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The New Zealand Railways Magazine, Volume 13, Issue 9 (December 1, 1938)

Making a Bird Of It

Making a Bird Of It.

The only sure method is to begin snooping on the intended victims of your generosity months before the happy season and studying them in their own homes where they can be themselves without hurting anyone else.

By this means you note that grandpa always comes up blowing after immersion in his cup of tea. Consequently you buy him a moustache cup and so escape the embarrassment of presenting him with a surf board or a rubber whale.

If you note that a friend upon whom you are determined to commit kindness frequents milk bars you may safely buy him a mug with Donald Duck on it, or a choclate mouse. If, on the other hand, he likes bars but dislikes milk, you will buy him a quart of gin or an ice-bag for his head.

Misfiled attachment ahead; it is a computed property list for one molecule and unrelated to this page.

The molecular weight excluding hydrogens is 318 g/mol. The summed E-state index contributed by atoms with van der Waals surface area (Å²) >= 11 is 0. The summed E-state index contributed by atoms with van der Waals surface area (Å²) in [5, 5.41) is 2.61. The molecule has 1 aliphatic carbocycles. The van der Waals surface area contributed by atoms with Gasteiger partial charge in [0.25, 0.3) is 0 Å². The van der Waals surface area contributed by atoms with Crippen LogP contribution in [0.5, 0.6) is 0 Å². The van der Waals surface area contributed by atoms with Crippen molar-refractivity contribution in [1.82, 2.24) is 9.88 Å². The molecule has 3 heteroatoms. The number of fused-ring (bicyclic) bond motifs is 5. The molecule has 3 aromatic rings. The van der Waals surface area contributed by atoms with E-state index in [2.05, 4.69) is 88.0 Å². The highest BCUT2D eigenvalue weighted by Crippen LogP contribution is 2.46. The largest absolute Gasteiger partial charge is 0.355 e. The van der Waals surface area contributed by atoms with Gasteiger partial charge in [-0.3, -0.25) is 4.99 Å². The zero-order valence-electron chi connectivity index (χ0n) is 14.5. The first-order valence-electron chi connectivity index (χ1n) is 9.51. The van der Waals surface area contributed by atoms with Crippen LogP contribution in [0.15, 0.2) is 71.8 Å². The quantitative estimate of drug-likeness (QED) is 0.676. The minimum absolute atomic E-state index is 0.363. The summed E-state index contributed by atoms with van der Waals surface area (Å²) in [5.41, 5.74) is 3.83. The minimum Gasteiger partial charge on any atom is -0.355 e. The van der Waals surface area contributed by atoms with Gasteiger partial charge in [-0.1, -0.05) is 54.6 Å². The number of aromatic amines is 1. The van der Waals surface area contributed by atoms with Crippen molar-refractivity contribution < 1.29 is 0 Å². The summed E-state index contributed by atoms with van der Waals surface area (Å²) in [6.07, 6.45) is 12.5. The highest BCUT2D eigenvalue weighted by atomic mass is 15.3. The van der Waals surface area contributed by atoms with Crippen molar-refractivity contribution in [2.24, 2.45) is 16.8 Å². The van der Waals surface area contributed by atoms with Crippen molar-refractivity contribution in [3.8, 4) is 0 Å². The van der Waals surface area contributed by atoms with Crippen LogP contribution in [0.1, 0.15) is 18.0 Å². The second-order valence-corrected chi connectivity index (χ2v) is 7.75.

If you discover, after lying in the laurels for several nights that your Aunt Hermoine chews tobacco in secret, you are set if you get her a Popeye brooch or a gilt sextant to enable her to take a shot at the sun. Either of these is more subtle than a plug of Niggerhead twist.

A Christmas Carry-All (Not By Dickens)

A Christmas Carry-All (Not By Dickens)

If you are a husband you buy your wife the best pipe procurable, and if a wife you buy your husband six pairs of the best silk stockings. This prevents misunderstanding and mental exhaustion and someone is bound to be pleased.

If you have children you can safely get them all the things they don't want and then blame it on to Father Christmas. Taking it full and buy, Christmas giftitude is the greatest gift of all.

So, here's to a merry Christmas and may you receive as good as you give.

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